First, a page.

Tip: Different nuts give you different nutrients. For example, a half cup of almonds provides about four times as much fiber as the same amount of cashews. Cashews, however, contain about twice as much iron and zinc as almost any other nut. Pecans and walnuts tend to land right in the middle for most nut nutrients—potassium, magnesium, zinc and calcium. Sprinkle them in salads, or keep a bag of mixed nuts in your desk or backpack. Garnish smooth soups with crunchy whole nuts, stir chopped nuts into muffins and add crushed nuts to pie crust.
Why they’re great: Some enriched whole-grain cereals are fortified with hard-to-get vitamin B12—some even offer 100 percent of a day’s requirement in one serving—as well as iron, calcium and many other nutrients. Keep in mind that if you don’t eat eggs or dairy, you’ll have to take a B12 supplement to make sure you’re getting enough. As a group, cereals and other whole-grain foods (whole wheat breads and pastas, brown rice, etc.) are also high in other B vitamins, zinc and, of course, insoluble fiber, which not only helps whisk cholesterol out of your system but may reduce your risk of colon cancer and other digestive disorders.
Tip: Because different grains provide different nutrients, vary the types you eat. “It’s easy to get into a rut of, say, just making brown rice all the time. It’s better to mix up the grains you eat, including oatmeal, bulgur, wild rice, whole rye and pumpernickel breads,” says Sass. Also try some of the ancient grains—spelt, farro, kamut—which are now sold at most whole foods markets.
6. Leafy Greens
Why they’re great: Unlike most vegetables, dark leafy greens such as spinach, broccoli, kale, Swiss chard and collards contain healthful amounts of iron—especially spinach, which has about 6 grams or about one-third of a day’s supply. They’re also a great source of cancer-fighting antioxidants; are high in folic acid and vitamin A; and they even contain calcium, but in a form that’s not easily absorbed. Cooking greens and/or sprinkling them with a little lemon juice or vinegar makes the calcium more available to your body, says Sass.
Tip: Always try to eat iron-rich foods with foods that are high in vitamin C because the C helps your body absorb the iron. With dark leafy greens, this comes naturally—just toss them into salads with yellow and red peppers, tomatoes, carrots, mandarin oranges or any citrus. Or if you prefer your veggies cooked, sauté a couple of cups of greens in some seasoned olive oil with sweet peppers, garlic and onion.
Why they’re great: Besides being a terrific source of iron and phytochemicals, many seaweeds—such as alaria, dulse, kelp, nori, spirulina and agar—are good sources of minerals, including magnesium, calcium, iodine, iron and chromium, as well as vitamins A, C, E and many of the Bs. Talk about superfoods!
Tip: Add chopped dulse to salads or sandwiches, sauté it with other vegetables or use it in soups. Use nori sheets as the wrappers for vegetarian sushi. Toast kelp, and crumble it on pasta or rice, or add it to noodle soups. Browse through Japanese or Korean markets to find seaweeds to sample.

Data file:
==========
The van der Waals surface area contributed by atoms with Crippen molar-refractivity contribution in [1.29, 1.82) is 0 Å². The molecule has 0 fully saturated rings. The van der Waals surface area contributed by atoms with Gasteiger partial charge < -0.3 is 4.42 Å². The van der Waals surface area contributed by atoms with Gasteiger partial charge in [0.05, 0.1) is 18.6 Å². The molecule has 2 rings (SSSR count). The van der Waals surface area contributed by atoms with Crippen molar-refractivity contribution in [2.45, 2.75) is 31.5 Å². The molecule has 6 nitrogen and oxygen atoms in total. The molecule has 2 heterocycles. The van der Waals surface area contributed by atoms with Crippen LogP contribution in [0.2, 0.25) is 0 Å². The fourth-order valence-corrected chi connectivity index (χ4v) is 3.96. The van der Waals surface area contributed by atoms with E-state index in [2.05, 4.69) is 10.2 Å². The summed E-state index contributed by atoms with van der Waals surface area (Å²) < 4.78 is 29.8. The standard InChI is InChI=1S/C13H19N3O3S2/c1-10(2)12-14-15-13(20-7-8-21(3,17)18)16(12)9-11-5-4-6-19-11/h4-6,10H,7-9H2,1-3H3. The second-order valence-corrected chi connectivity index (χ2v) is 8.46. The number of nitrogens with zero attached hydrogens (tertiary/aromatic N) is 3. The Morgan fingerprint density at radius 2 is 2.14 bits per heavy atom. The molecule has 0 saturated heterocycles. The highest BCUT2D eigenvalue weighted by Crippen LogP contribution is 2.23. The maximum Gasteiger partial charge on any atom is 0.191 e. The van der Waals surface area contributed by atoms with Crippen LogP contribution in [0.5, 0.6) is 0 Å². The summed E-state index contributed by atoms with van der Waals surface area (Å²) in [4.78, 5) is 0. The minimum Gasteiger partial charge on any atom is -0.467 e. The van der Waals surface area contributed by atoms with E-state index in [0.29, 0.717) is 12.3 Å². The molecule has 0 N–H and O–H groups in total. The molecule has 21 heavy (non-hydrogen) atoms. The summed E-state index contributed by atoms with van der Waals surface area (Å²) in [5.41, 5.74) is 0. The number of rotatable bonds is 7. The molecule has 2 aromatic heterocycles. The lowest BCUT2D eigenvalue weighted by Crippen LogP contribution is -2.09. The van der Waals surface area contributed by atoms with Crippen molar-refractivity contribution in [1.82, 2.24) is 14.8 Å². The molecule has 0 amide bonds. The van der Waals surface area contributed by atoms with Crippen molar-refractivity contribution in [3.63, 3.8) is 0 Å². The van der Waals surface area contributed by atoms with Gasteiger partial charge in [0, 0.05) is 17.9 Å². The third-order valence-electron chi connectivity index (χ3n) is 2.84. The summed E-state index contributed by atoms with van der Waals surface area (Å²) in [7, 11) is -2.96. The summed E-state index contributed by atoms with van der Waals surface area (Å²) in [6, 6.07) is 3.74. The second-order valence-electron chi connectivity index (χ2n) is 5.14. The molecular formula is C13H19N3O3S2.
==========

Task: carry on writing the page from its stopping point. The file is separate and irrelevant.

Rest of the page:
8. Dried Fruits
Why they’re great: They’re good, super-convenient sources of iron—and if you combine them with some mixed nuts, you’ve got a packet of iron and protein you can take anywhere easily. In addition, dried fruits—think apricots, raisins, prunes, mangos, pineapple, figs, dates, cherries and cranberries—provide a wide array of minerals and vitamins as well as some fiber. And even kids love to snack on them.
Tips: Sprinkle them on salads, use in chutneys, stir into puréed squash and sweet potatoes, or blend with nuts and seeds to make your own favorite snack mix. Chopped up, dried fruits make healthful additions to puddings, fruit-based pie fillings, oat bars, cookies, hot and cold cereals—you name it.
How to Become a Vegetarian
If you’re still interested in becoming a vegetarian, here are some tips to help get you started:
· Consider what type of vegetarian you want to be.
· Start off slowly. Give your body time to adjust to stop eating meats and whatever others foods you want to eliminate.
· Read more information on being a vegetarian.
Get New Cookbooks and Easy Recipes
Browse your local bookstore for a great vegetarian cookbook or find a vegan/vegetarian recipe app or site.Look for one that not only appeals to you but also contains a variety of recipes that are simple enough for everyday use.
You may find it easy to go vegan overnight, while others struggle just omitting red meat when becoming vegetarian.
Everyone really is different, but rest assured that with time, your cravings will subside. Remembering your goals and reasons for becoming vegetarian or vegan will help you when you are tempted to give in.
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Explore New Plant-Based Foods
If you want to become a vegetarian, you’ll want to explore new foods.Although most large grocery stores stock soy milk and veggie burgers, try browsing in your local health food stores and farmers markets to see what new foods you can find.
There’s always something new to try, and the staff can help you find what you’re looking for or give advice on which products are best. Make it fun and exciting to become vegetarian with recipes like cabbage steaks.
· Discuss your vegetarian plans with your family. Discover if they’re also interested in changing to a vegetarian lifestyle.
Consult a dietician. He or she can provide you with some food ideas.
Consult your physician. Although becoming a vegetarian is healthy, it’s still best to talk to your doctor before making any decision on your own in regards to your health.